“”Ҳайратон” кўприги Афғонистонга неча миллион фойда келтирмоқда?” is a BBC Uzbek video about rail freight at Hayratan on the border with Uzbekistan, which was published on 30 November 2017. I don’t speak Uzbek so I have no idea what the commentary says, but there is lots of footage of the railway.
Some news reports on the railway from Khaf in Iran to Herat in Afghanistan have appeared, although I can’t spot English-language versions.
کار امتداد راه آهن ایران به داخل افغانستان بزودی شروع میشود https://t.co/lxbF9qO7OE
— BBC Persian (@bbcpersian) June 16, 2016
Using Google Translate, I think the Fars News report about progress with the railway says that the 76.8 km from Khaf to the border has been finished. It is suitable for 160 km/h passenger and 120 km/h freight trains, and services could start in October[?].
A BBC Persian article possibly says that Iran’s consul general in Herat, Mahmoud Afkhami Rashidi, has said that [construction, track-laying?] work on the Iranian border to Ghurian third section of the railway will resume after Eid al-Fitr [6 July 2016]. The fourth stage of the line will be built by the Afghan[?] government and take the line to an industrial area in Herat[?]. The governments of Afghanistan and Iran have recently held talks about security and technical co-ordination for the construction of the line.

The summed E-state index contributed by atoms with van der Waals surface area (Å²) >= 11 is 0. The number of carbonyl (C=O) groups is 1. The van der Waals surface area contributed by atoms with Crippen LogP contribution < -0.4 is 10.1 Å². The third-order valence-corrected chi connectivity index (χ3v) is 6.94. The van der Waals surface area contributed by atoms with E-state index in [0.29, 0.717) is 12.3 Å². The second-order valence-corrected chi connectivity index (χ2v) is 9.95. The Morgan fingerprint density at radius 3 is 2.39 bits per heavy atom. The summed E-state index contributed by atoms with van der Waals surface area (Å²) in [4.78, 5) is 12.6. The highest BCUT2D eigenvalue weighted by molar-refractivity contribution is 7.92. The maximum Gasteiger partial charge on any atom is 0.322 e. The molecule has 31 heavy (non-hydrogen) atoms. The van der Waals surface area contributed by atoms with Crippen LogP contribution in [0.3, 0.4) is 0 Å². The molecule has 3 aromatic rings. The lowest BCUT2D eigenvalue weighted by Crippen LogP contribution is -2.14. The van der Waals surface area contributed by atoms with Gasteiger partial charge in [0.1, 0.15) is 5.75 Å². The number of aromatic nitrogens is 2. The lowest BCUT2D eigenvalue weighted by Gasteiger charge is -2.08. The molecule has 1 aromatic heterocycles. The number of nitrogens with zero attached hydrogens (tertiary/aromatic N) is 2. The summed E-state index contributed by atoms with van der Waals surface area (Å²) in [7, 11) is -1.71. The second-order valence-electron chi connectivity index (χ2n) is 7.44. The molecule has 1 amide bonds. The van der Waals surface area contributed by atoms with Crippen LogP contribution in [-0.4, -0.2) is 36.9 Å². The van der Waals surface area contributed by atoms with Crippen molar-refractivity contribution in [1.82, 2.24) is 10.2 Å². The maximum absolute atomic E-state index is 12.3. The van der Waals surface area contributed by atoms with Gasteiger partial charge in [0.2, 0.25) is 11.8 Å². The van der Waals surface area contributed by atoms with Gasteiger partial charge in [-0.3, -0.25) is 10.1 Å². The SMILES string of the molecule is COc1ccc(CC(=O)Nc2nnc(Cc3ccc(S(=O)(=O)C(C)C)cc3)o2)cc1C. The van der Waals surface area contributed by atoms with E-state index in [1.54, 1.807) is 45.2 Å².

A BBC Pashto video about Hairatan and railways. I don’t know what the audio says, but there are a couple of interesting locos at 1:10 – ТГМ4Б-0180 (TGM4B) and what might be a ТГМ4А (TGM4A), two types I’ve not seen recorded in Afghanistan before.
BBC report about Mazar-i-Sharif airport, features the railway from 2:58 (non-English language).
BBC News: “Brave Afghan bus drivers’ gauntlet of terror“. Features an innovative piggy-back omnibus-car transportation solution in one of the photos.
I’ve been gathering some notes on coal mines in Afghanistan – I think there is something quite exciting to report soon – and then all of a sudden the BBC has this: Inside a crumbling Afghan coal mine by Quentin Sommerville, BBC News, Pul-e Khumri, northern Afghanistan.
Complete with pictures of the hand-worked narrow gauge railway.
Video of the railway in action. Keep going to the end for the tippler in action (and an abandoned tank).
Writing in Viewpoint: Measuring success in Afghanistan, Fotini Christia, a political scientist at the Massachusetts Institute of Technology who has recently spent time in Afghanistan researching conflict and development says:
The cost of transporting goods is increased by violence and the chances of being attacked on the roads. If transport costs on a route were to fall it would be a positive sign.
In 2007 Afghanistan’s lorry drivers’ union estimated that each vehicle pays more than $6,500 (£4,216) annually in taxes and bribes extorted on Afghanistan’s roads.
Such costs are an important measure of the security situation.